In fairness, we note that stylists managed to find some attractive solutions even with such a super-pragmatic approach. For example, a low waistline (it is a continuation of the hood) separates the "heavy" lower part of the car from the "light" top. A large lifting rear door has the same belt stamping. Under the huge windshield — additional headlamps. In this zone, they remain clean even in slushy weather. But even more interesting is the rear lighting equipment. In addition to the irregular shape, the lanterns are unusual in that each element included in them (brake lights, marker lights, turn indicators, reverse light) has its convex surface. It turns out that everything is put together, and at the same time, each signal is distinguished by its shape and size. Perhaps such a solution will soon become fashionable. And yet the "architects" looked back at history, trying to put Multipla in one stylistic line with their most famous models of the last decades: 600, 127, Uno, Punto, Bravo/Brava... Did it work out?

How can you accommodate six people in a small car? Of course, but three rows of two seats behind each other - the way it is done on many minivans! And here it is not. Multipla is too short for three rows. If the third row fits, then it will be very inconvenient to get into the back seat, and there will be no room for luggage at all. Therefore, the designers made a knight move - they installed two rows of three seats in each. With the second row, everything is clear: in almost all passenger cars, the rear seat is triple or, in any case, allows a cramped arrangement of three passengers. But how to seat three people in front? Firstly, the car's width was increased: with a length of 3990 mm (like Fiat Bravo), the width of the car is 1870 mm (like Lancia kappa). Secondly, the transmission lever has moved from the floor to the center console (this solution is becoming more popular). Thirdly, the middle seat of the front row was slightly shifted back so that the people sitting did not crowd each other with their shoulders. And since there is no third row of seats, a hefty luggage compartment appears behind: its capacity is 600 liters, only "adult" minivans can boast of such a trunk.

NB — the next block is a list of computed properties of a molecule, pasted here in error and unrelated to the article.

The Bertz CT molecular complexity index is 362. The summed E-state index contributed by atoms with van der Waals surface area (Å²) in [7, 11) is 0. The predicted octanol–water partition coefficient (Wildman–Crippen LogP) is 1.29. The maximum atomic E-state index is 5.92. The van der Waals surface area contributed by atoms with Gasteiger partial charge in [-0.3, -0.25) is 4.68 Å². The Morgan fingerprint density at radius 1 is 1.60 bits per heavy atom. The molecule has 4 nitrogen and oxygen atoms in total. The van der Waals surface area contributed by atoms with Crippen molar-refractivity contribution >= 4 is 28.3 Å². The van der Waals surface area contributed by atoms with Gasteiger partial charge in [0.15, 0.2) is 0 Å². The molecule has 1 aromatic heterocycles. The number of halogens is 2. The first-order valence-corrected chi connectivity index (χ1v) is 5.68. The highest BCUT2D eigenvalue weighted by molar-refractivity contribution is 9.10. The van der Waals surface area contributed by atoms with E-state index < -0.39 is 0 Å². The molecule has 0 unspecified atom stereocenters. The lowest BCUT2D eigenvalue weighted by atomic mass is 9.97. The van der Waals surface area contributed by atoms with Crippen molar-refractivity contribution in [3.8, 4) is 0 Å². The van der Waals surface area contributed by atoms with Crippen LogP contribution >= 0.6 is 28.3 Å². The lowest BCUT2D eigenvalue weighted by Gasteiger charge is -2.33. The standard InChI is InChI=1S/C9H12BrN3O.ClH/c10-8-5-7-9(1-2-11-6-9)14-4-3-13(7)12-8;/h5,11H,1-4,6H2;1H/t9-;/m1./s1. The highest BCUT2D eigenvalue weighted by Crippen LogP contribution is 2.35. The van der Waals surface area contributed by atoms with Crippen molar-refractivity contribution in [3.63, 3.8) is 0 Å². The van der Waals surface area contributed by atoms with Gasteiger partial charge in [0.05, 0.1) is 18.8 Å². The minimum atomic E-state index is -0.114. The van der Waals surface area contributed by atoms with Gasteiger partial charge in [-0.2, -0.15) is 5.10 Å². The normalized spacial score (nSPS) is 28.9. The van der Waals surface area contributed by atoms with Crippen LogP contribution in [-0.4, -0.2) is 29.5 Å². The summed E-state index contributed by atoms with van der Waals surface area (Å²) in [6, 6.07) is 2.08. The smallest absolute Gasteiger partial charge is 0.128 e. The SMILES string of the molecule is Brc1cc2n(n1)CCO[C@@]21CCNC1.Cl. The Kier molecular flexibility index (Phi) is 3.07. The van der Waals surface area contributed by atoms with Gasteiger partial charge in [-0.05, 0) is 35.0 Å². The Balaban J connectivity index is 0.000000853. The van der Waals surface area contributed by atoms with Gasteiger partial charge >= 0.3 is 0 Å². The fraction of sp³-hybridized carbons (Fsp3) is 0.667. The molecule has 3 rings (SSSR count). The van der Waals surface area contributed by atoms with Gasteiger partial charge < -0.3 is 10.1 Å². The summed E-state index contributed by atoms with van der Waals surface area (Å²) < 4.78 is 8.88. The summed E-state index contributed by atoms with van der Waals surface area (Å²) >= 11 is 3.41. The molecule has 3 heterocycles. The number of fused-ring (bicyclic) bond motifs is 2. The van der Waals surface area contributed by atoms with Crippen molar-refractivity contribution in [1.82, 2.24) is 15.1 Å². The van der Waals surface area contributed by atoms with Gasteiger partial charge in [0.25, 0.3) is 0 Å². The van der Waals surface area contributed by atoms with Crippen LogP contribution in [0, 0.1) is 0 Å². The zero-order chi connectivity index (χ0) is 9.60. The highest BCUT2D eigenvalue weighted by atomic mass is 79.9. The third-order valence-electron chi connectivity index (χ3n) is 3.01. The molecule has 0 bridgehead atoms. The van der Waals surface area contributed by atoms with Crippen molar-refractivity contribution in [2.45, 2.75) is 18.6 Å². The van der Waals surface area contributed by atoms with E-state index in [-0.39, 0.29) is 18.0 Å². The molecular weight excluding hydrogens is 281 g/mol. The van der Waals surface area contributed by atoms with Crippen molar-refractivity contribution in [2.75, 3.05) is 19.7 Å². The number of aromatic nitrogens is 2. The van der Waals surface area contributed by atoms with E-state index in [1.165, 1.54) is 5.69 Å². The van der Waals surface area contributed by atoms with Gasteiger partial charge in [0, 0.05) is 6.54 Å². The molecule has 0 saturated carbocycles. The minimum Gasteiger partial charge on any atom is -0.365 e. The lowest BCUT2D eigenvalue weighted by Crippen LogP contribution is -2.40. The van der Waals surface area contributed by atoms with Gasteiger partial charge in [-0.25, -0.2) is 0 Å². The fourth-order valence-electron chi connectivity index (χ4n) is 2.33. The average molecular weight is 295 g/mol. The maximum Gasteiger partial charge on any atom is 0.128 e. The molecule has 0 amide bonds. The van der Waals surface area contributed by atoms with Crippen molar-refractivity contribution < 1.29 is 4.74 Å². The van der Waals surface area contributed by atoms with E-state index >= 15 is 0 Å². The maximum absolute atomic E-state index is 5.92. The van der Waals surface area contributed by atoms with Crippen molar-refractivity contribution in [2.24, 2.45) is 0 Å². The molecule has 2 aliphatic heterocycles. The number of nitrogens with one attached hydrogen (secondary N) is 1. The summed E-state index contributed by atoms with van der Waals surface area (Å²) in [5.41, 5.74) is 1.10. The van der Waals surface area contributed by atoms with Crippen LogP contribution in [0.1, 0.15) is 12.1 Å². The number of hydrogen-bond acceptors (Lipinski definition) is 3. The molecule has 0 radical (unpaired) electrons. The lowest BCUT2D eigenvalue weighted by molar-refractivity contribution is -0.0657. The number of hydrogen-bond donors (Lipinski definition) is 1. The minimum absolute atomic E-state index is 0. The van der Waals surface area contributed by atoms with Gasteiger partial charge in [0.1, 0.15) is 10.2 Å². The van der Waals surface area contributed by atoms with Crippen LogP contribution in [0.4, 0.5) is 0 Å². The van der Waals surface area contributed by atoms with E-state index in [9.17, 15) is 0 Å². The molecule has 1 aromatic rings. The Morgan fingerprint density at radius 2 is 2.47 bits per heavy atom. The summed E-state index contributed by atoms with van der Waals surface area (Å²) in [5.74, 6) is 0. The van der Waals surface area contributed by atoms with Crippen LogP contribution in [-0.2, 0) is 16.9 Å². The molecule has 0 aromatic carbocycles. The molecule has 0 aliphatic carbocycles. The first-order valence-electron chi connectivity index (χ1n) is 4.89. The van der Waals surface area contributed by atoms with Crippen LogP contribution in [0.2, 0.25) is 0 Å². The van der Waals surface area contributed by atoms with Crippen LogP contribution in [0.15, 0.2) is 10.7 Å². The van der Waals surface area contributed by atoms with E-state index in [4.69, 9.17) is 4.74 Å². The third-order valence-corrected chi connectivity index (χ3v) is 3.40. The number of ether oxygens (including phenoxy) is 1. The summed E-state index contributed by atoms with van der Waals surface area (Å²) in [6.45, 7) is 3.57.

But these are not all the features of the Multipla salon. For example, all buttons, levers, and instrument panels are centered in the front panel. And if the driver reaches the handles of the heating system without any problems, then the audio system seems to remain inaccessible to him. But the front passengers are not deprived of attention — they can easily reach all the buttons and devices. By the way, in the event of an accident, the average passenger will "use" the hefty inflatable airbag of the right passenger. I wonder why, in this case, the driver was not put in the middle? After all, this is done on many concept cars, and the devices located in the center will be better visible to him. Did the designers not think of it? Why we thought, we figured. But we decided that such a position for the driver ... is "not comfortable." So concepts are concepts, and real-life makes its adjustments. However, until the car reaches the assembly line, everything can change a thousand times.

There is nothing special from a technical point of view in Multipla. The car is front-wheel drive. Under the hood, most likely, there will be either a 1.6-liter gasoline engine or a 1.9-liter turbodiesel with a capacity of 100 hp. The installation of more powerful engines is also possible: the curb weight of the Multipla is about 1300 kg, plus six people and luggage, so hundreds of "horses" for a temperamental ride may not be enough. The wheel suspension is borrowed from the Brava. The gearbox is 5—speed, manual.

Source: FIAT MULTIPLA a new word in "automotive architecture" - A. NOVITSKY, Newspaper AUTOREVUE - N1 (140) 1997

Images: Fiat Auto S.p.A.